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David McClelland’s Three Motivational Needs

On a couple of occasions, the Management Pocketblog has referred to David McClelland’s theory of Motivational Needs.  The first time was in comparing it with Self Determination Theory, and the second was earlier this year, when we were thinking about job satisfaction.

In neither of these is the model fully explained – although you will find eight pages devoted to it in The Management Models Pocketbook and three in The Motivation Pocketbook – which is a veritable compendium of motivation theories.

Motivating me with McClelland’s Model

Let’s say you want to motivate me to take on a new role.  It can be any role, but let’s suppose you need someone from customer support to step into a sales role… which is not my preference and so I am not (yet) keen.

The first thing to note, is that I can never succeed without some decent training and support.  But I am not going to absorb that training and properly use the support unless you have motivated me to want to do the job.  So how can you present this as an opportunity for me to seize and savour?

McClelland suggested that we all have three needs, but that we each have them in different amounts.  If you can appeal to my strongest need, then I will take the opportunity to fulfil it.

David McClelland's Motivational Needs

The Need for Power

Suppose my strongest need is for power (evil Bond-villain laugh, while stroking a white cat).   You can present this new role as an opportunity for me to impress my peers, to stand out from them and to stand above them, by moving into a directly cash generating role.  It is a chance to show what I can do and get myself promoted.  If I do this role well, you might tell me, I will be looked up to and move into a sales management position from where I can control the sales process and lead a sales force.  The sales I make can create respect and generate bonuses that will enhance my prestige.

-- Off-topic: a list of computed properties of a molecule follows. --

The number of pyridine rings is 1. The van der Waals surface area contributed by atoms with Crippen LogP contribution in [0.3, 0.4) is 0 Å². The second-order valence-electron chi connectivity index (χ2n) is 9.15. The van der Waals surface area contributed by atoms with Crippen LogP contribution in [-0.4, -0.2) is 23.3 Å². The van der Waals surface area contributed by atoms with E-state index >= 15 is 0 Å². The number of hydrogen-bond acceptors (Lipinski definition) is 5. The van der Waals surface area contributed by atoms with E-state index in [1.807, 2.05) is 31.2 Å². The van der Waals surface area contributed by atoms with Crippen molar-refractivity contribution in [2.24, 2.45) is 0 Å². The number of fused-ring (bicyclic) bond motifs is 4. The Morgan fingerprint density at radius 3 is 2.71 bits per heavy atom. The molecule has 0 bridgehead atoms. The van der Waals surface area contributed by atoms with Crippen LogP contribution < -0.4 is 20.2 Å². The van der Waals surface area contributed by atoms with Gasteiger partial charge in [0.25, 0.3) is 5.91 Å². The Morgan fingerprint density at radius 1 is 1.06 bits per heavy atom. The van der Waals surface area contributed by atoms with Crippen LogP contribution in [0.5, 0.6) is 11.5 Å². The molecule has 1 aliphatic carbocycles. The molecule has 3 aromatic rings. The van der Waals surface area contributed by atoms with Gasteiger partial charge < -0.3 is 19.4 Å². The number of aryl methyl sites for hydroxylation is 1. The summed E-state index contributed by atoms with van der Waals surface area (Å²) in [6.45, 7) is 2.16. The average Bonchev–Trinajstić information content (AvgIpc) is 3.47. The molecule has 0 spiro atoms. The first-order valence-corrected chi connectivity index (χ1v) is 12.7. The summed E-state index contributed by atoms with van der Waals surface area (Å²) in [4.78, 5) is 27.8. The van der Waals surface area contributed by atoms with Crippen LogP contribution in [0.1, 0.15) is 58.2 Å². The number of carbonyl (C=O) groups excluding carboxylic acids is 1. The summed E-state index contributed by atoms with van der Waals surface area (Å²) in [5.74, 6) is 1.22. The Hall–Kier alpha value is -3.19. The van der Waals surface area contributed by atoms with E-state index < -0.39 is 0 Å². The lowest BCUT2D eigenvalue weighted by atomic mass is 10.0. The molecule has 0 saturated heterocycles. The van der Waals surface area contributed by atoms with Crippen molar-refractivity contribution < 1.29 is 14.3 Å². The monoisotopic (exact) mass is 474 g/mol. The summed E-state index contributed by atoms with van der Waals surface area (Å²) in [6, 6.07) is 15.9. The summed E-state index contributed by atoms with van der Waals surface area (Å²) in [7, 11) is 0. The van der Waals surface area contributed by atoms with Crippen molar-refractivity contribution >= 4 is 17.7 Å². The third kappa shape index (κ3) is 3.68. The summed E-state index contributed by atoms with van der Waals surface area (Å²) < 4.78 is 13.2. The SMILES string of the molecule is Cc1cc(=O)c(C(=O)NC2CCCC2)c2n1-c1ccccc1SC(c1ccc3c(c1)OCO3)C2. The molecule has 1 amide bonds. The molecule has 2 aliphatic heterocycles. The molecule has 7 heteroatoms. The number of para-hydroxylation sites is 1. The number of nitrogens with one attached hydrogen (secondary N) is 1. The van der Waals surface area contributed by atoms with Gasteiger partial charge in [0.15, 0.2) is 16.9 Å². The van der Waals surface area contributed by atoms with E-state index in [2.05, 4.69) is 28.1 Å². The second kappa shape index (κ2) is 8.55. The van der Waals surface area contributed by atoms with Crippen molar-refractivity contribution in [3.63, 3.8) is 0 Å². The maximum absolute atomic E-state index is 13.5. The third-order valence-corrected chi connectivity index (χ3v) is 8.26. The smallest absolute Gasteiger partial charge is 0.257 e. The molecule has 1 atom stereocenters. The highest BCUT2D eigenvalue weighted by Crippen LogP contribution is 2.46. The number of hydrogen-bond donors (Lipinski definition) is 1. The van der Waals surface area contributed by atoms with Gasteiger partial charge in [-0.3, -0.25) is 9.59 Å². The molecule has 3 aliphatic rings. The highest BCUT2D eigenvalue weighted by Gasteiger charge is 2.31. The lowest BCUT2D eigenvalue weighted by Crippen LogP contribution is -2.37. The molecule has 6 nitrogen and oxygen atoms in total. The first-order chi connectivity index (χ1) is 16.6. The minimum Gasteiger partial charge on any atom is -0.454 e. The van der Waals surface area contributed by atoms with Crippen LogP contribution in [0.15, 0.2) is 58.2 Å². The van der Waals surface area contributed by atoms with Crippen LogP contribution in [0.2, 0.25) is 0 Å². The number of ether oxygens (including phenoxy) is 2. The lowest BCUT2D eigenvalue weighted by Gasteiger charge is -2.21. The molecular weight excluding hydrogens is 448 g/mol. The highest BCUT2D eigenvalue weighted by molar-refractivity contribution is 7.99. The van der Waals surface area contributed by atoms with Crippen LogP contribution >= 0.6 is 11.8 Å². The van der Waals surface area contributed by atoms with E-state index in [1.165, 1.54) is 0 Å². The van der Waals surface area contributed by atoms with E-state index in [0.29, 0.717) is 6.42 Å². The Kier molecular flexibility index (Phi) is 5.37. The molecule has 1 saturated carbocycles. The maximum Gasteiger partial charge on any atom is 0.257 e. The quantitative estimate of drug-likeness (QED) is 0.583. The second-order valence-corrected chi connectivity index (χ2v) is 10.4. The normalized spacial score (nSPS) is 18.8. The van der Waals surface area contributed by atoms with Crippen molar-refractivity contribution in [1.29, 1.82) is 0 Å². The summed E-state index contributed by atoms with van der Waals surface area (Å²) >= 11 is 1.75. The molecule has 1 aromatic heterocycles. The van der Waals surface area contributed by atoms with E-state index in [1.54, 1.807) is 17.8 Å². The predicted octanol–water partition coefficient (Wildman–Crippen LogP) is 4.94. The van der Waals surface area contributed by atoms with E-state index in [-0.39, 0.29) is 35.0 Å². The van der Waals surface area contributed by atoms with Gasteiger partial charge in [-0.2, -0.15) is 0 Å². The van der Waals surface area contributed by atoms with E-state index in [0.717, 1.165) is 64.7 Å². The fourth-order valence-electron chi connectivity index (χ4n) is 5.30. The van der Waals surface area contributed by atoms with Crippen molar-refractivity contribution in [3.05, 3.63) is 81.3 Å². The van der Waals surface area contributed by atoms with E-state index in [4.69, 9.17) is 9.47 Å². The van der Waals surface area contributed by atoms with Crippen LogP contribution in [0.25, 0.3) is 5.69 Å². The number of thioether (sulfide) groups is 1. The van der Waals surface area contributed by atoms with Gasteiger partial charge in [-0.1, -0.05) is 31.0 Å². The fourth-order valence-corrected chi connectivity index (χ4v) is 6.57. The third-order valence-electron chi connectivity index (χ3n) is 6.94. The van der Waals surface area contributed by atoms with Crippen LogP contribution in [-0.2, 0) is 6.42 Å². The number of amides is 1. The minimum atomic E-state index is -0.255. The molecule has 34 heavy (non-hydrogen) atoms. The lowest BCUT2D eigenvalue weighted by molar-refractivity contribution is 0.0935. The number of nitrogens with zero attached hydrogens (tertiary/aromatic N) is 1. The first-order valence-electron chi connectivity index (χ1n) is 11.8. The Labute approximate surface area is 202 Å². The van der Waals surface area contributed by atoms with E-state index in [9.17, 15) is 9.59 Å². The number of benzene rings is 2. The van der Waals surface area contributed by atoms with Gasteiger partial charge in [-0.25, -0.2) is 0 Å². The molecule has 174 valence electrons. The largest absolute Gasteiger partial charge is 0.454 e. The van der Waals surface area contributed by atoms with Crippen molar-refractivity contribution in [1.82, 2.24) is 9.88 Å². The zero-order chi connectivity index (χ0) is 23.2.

The Need for Achievement

If my strongest need is for achievement, I will see the trappings of power as appealing but superficial markers of success.  What really matters to me will be the sense that I have done something worthwhile and challenging.  You must assure me that the task I am taking on is difficult.  My need for achievement will not be satisfied by doing something easy.  But equally, i have to feel that I can achieve something, so you must also reassure me that the task is possible, if I work at it.  Set me targets and watch me meet them.  Reinforce my success by recognition and more stretching targets still.

The Need for Affiliation

If, however, my strongest need is for affiliation, nothing will matter much unless I feel a part of a group, a team, a social network,  So you must emphasise what a collaborative, social role sales is.  You must show me how I need to work as a team with colleagues from marketing, design, manufacturing… You would also do well to emphasise the social nature of selling; building relationships with customers and nurturing those relationships.  Show me how success means a strengthening of bonds and a joint celebration and yet how, in failure, we will all have a chance to learn together and collectively renew our commitment.

So here’s the Deal

McClelland gave us one of the best-researched models for workplace motivation – which is pretty reliable at predicting job satisfaction.  But any job can be framed and adjusted.  If you know the needs of your team – and you should be able to get to know them that well, as their manager – then you can use it to ensure all are motivated effectively.

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